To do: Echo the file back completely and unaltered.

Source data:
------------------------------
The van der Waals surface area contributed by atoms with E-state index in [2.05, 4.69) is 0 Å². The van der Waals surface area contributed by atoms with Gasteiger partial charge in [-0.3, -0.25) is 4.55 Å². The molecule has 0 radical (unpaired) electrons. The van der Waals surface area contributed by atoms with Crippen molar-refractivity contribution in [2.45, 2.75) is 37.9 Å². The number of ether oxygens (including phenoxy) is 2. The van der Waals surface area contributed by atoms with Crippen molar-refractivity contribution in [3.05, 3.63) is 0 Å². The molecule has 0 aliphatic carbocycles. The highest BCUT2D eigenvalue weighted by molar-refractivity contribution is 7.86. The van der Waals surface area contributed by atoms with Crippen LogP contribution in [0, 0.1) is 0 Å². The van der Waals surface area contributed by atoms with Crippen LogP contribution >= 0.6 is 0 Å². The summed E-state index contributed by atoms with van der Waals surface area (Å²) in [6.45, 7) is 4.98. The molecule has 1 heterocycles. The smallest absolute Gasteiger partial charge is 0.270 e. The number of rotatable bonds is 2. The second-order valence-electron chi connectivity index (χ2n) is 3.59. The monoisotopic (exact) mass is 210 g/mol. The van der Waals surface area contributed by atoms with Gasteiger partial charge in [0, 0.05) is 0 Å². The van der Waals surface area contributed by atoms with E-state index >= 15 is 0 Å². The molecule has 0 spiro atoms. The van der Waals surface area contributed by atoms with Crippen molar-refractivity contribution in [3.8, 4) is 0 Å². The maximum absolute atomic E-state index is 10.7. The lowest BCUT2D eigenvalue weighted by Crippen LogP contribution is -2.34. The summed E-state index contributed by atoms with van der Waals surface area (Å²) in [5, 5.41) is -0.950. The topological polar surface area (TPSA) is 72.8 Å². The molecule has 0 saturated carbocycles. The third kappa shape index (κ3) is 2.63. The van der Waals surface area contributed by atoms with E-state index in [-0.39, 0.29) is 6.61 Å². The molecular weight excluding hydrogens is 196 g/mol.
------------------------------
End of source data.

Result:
The van der Waals surface area contributed by atoms with E-state index in [2.05, 4.69) is 0 Å². The van der Waals surface area contributed by atoms with Gasteiger partial charge in [-0.3, -0.25) is 4.55 Å². The molecule has 0 radical (unpaired) electrons. The van der Waals surface area contributed by atoms with Crippen molar-refractivity contribution in [2.45, 2.75) is 37.9 Å². The number of ether oxygens (including phenoxy) is 2. The van der Waals surface area contributed by atoms with Crippen molar-refractivity contribution in [3.05, 3.63) is 0 Å². The molecule has 0 aliphatic carbocycles. The highest BCUT2D eigenvalue weighted by molar-refractivity contribution is 7.86. The van der Waals surface area contributed by atoms with Crippen LogP contribution in [0, 0.1) is 0 Å². The van der Waals surface area contributed by atoms with Crippen LogP contribution >= 0.6 is 0 Å². The summed E-state index contributed by atoms with van der Waals surface area (Å²) in [6.45, 7) is 4.98. The molecule has 1 heterocycles. The smallest absolute Gasteiger partial charge is 0.270 e. The number of rotatable bonds is 2. The second-order valence-electron chi connectivity index (χ2n) is 3.59. The monoisotopic (exact) mass is 210 g/mol. The van der Waals surface area contributed by atoms with Gasteiger partial charge in [0, 0.05) is 0 Å². The van der Waals surface area contributed by atoms with E-state index >= 15 is 0 Å². The molecule has 0 spiro atoms. The van der Waals surface area contributed by atoms with Crippen molar-refractivity contribution in [3.8, 4) is 0 Å². The maximum absolute atomic E-state index is 10.7. The lowest BCUT2D eigenvalue weighted by Crippen LogP contribution is -2.34. The summed E-state index contributed by atoms with van der Waals surface area (Å²) in [5, 5.41) is -0.950. The topological polar surface area (TPSA) is 72.8 Å². The molecule has 0 saturated carbocycles. The third kappa shape index (κ3) is 2.63. The van der Waals surface area contributed by atoms with E-state index in [-0.39, 0.29) is 6.61 Å². The molecular weight excluding hydrogens is 196 g/mol.